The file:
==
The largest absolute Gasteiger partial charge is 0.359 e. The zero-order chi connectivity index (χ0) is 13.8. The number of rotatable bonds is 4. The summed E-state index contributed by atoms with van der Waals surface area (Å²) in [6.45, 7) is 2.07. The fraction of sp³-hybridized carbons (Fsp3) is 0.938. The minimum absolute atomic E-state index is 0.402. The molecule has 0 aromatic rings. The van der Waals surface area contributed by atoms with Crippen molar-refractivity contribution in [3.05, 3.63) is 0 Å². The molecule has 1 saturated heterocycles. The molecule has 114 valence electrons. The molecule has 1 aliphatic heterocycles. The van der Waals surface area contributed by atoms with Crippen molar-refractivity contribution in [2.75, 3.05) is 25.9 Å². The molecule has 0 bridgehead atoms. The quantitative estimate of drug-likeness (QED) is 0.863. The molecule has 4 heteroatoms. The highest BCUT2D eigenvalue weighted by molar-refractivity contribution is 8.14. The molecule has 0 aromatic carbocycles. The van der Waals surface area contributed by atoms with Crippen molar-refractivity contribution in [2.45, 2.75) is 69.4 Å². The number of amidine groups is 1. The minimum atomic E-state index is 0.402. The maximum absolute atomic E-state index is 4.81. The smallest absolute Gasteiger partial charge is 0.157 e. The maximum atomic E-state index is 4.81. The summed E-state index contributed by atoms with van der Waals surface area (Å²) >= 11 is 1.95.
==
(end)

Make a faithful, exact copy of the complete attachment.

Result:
The largest absolute Gasteiger partial charge is 0.359 e. The zero-order chi connectivity index (χ0) is 13.8. The number of rotatable bonds is 4. The summed E-state index contributed by atoms with van der Waals surface area (Å²) in [6.45, 7) is 2.07. The fraction of sp³-hybridized carbons (Fsp3) is 0.938. The minimum absolute atomic E-state index is 0.402. The molecule has 0 aromatic rings. The van der Waals surface area contributed by atoms with Crippen molar-refractivity contribution in [3.05, 3.63) is 0 Å². The molecule has 1 saturated heterocycles. The molecule has 114 valence electrons. The molecule has 1 aliphatic heterocycles. The van der Waals surface area contributed by atoms with Crippen molar-refractivity contribution in [2.75, 3.05) is 25.9 Å². The molecule has 0 bridgehead atoms. The quantitative estimate of drug-likeness (QED) is 0.863. The molecule has 4 heteroatoms. The highest BCUT2D eigenvalue weighted by molar-refractivity contribution is 8.14. The molecule has 0 aromatic carbocycles. The van der Waals surface area contributed by atoms with Crippen molar-refractivity contribution in [2.45, 2.75) is 69.4 Å². The number of amidine groups is 1. The minimum atomic E-state index is 0.402. The maximum absolute atomic E-state index is 4.81. The smallest absolute Gasteiger partial charge is 0.157 e. The maximum atomic E-state index is 4.81. The summed E-state index contributed by atoms with van der Waals surface area (Å²) >= 11 is 1.95.